A THOUSAND CUTS Not Rated/ Documentary/Dir: Ramona S. Diaz (Maria Ressa, Pia Ranada, Rodrigo R. Duterte) In 2016, outsider candidate Rodrigo Duterte upset the political establishment in the Philippines by winning the presidency and promising vengeance and violence. The film shows two sides of an increasingly dangerous war between press and government.

COUP 53 Not Rated/Documentary/Dir: Taghi Amirani (Ralph Fiennes, Walter Murch, Taghi Amirani) A real-life thriller about the 1953 Anglo-American coup that brought down Iran’s elected prime minister. The U.S. government was the key actor in the 1953 coup that ousted Mohammad Mosaddeq and ended democracy in Iran, not the Iranian clergy.

CREEM: AMERICA’S ONLY ROCK ’N’ ROLL MAGAZINE Not Rated/Documentary/Dir: Scott Crawford (Jeff Ament, Lester Bangs, Alice Cooper) Capturing the upheaval of the ’70s, the film explores the shuttered music magazine’s beginnings in post-riot Detroit, follows its rise from underground paper to national powerhouse, then portrays its demise following the tragic deaths of its publisher, Barry Kramer, and its most famous reporter, Lester Bangs, a year later.

DESERT ONE Not Rated/Documentary/Dir: Barbara Kopple (Jimmy Carter, Walter Mondale, Ted Koppel) Using new archival sources and unprecedented access to key players on both sides, Barbara Kopple (“Harlan County, USA”) reveals the true story behind one of the most daring rescues in modern U.S. history: a secret mission to free hostages captured during the 1979 Iranian revolution.

JIMMY CARTER: ROCK & ROLL PRESIDENT Not Rated/Documentary/Dir: Mary Wharton (Bono, Garth Brooks, Roseanne Cash) Presidential nominee Jimmy Carter, a lover of all types of music, forged a bond with musicians Willie Nelson, the Allman Brothers, Bob Dylan and others. Low on campaign funds and lacking name recognition, Carter relied on support from these artists to give him a crucial boost in the Democratic primaries. Once Carter was elected, the musicians became frequent guests in the White House.

JOHN LEWIS: GOOD TROUBLE PG/Documentary/ Dir: Dawn Porter (Alexandria Ocasio-Cortez, John Lewis, Martin Luther King) Chronicles the life of the legendary civil rights activist and Democratic Representative from Georgia. Using interviews and rare archival footage, the film reviews Lewis’s 60-plus years of social activism and legislative action.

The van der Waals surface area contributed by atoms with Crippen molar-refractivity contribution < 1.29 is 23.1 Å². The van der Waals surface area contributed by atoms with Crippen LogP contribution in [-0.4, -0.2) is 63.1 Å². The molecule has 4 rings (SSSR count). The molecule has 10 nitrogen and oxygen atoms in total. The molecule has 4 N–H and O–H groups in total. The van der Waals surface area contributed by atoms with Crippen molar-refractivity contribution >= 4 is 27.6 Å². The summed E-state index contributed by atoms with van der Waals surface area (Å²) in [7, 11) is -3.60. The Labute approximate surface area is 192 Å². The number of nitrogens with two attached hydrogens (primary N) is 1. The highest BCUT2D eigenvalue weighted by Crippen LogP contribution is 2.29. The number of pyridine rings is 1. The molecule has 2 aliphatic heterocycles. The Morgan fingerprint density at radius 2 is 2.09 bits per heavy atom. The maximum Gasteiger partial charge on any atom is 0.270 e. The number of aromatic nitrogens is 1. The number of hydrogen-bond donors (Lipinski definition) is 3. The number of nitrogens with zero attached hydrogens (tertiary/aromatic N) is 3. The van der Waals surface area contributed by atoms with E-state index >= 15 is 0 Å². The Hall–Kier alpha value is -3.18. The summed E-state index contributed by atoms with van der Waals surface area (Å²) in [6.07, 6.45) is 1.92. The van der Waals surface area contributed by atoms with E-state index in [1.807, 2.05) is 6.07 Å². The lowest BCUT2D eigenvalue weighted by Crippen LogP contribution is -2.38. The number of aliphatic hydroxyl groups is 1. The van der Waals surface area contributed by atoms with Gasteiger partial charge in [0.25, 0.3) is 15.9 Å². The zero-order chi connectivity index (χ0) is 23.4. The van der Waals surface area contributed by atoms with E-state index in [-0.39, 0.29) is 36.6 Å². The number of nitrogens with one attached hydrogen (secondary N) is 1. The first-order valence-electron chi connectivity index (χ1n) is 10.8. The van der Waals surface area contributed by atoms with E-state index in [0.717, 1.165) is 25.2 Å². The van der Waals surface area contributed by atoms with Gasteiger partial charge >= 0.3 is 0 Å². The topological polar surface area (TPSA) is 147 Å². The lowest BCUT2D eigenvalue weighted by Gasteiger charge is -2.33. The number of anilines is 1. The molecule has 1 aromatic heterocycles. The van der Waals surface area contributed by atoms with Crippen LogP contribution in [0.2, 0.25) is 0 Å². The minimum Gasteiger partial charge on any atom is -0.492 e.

MORONI FOR PRESIDENT Not Rated/Documentary/Dir: Saila Huusko, Jasper Rischen (Moroni Benally, Zachariah George, Alray Nelson) The Navajo Nation is the largest Native American reservation in the United States. Every four years, the tribe elects its president. The film centers on Moroni Benally, an underdog candidate with radical ideas, delving into his layered identity as a gay, Mormon Navajo man.

OUR TIME MACHINE Not Rated/Documentary/Dir: S. Leo Chiang, Yang Sun (Ma Duo, Tianyi Huang, Ma Ke) Shaken by the news of his father’s dementia, Shanghai artist Maleonn creates “Papa’s Time Machine,” a time-travel adventure performed on stage with life-size mechanical puppets. Through the production, he confronts his own mortality, finding grace and unexpected joy.

OUT STEALING HORSES Not Rated/Drama/Dir: Hans Petter Moland (Stellan Skarsgård, Bjørn Floberg, Tobias Santelmann) In Norwegian, with English subtitles. Based on the best-selling novel by Norwegian author Per Petterson. Trond retires to a solitary life in the Norwegian woods after the death of his wife, but the past resurfaces.

REPRESENT Not Rated/Documentary/Dir: Hillary Bachelder (Bryn Bird, Julie Cho, Myya Jones) “Represent” follows three women who share the goal of improving communities by running for office. Myya attempts to spark a youth movement and unseat the incumbent mayor of Detroit; Bryn, a farmer and working mother in Ohio, runs for township trustee; and Julie, a Korean immigrant, is a Republican candidate for State Representative in a liberal Chicago suburb.

VINYL NATION Not Rated/Documentary/Dir: Christopher Boone, Kevin Smokler. The vinyl record renaissance over the past decade has brought new fans to a classic format. Has the return of vinyl made music fandom more inclusive or divided? What does vinyl say about our past? Has the second life of vinyl changed how we hear music and how we listen to each other?